If you have recently graduated from veterinary school, you are probably excited to start treating patients. You may be thinking about working in an existing office, but if you want to be a practice owner, you may be thinking about purchasing a veterinary practice as well. There are a lot of moving parts if you want to become an owner in your own practice, and you must make sure you think about all of the individual components if you want to put your practice in a position to succeed. That is why you need to take a look at our new veterinary practice checklist below. What are some of the factors you need to think about?
You need to plan carefully if you are going through the process of purchasing a veterinary practice because there are a lot of options available. First, take a look at your own financial situation. Typically, if you are interested in purchasing a veterinary practice, you will have to put down some money. You might need to take out a loan for this money if you do not have a lot of capital available after finishing veterinary school.
After this, you need to think about the location of the practice. As a part of your new veterinary practice checklist, you should think about whether you want to purchase a practice in a major city. Or, you might be interested in purchasing a practice and a rural area. There are lots of people who want to buy a location in the suburbs. Think about your lifestyle and how far you are willing to drive to work in the morning.
Finally, you should think about whether you want to be a solo practitioner or if you want to bring on partners. Having partners might be helpful if you want to divide the overhead expenses and work hours, but it also means that you need to divide the revenue.
You also need to find the proper practice to purchase. Even though there might be plenty of opportunities available, you should think about the individual situation of each of the current practice owners. For example, there might be a veterinarian in your area who is thinking about retiring in the future. They may want to sell the practice, and you might be the perfect buyer.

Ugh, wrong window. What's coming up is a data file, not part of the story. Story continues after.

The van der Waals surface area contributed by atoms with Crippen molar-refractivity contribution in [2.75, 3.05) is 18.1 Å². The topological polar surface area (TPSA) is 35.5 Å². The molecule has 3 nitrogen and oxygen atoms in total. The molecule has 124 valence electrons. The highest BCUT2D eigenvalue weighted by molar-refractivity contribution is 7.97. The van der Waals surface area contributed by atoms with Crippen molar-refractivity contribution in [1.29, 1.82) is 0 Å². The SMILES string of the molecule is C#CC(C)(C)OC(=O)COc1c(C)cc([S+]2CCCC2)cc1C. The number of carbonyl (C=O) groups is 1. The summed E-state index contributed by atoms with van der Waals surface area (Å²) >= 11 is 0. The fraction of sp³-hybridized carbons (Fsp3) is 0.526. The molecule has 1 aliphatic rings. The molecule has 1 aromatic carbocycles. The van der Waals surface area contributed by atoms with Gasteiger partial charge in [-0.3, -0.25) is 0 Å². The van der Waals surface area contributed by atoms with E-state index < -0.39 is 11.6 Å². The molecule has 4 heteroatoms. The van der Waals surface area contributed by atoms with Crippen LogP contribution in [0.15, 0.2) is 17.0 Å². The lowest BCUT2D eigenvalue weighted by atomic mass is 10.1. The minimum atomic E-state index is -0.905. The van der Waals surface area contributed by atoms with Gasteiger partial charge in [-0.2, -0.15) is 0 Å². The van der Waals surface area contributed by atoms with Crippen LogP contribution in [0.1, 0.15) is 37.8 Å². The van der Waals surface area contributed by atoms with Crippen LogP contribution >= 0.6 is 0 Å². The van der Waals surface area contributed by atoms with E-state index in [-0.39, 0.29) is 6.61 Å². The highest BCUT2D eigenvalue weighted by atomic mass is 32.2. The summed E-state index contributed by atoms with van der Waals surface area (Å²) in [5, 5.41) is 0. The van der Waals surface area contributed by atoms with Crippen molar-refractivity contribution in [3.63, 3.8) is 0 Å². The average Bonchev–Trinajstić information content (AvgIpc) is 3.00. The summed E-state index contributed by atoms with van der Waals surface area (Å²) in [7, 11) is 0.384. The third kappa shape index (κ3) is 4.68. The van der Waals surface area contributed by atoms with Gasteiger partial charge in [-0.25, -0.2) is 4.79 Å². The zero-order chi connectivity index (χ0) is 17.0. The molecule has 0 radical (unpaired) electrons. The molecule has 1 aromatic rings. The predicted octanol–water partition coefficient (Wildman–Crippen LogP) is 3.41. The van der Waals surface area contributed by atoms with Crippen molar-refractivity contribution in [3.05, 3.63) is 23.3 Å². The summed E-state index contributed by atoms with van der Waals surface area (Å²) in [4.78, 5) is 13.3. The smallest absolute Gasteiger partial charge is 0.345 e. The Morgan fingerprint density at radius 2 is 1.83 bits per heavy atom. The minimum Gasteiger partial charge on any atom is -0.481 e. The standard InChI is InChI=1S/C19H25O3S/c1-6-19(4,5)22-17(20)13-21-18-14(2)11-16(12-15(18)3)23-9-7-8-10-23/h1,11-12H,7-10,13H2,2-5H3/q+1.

Or, you may find that there is a practice that has a lot of competition, which could be the reason why the owner is trying to sell it. Make sure you feel like you can build a successful practice with the foundation of the practice you buy. Think about the competition you will face.
You should think about the individual patient population as well. Do you think there are a lot of pet owners in the area? If you specialize in exotic animals, do you think you will have enough patients to survive? Always think about your ability to expand the practice, the location of the practice, and possible competition in the area before you decide to go through with the purchase.
Once you decide to buy a practice, there will be a negotiating process in place. The practice owner will try to justify a certain value to you, and you will need to decide whether you agree with that. There may be some negotiation regarding the length of time over which you will pay for the practice, the interest rate attached to the sale, and the final value of the practice. You need to think about the most important metrics that are a reflection of the value of that practice. This can be a complicated process, which is why you need to work with a professional veterinary lawyer who can help you.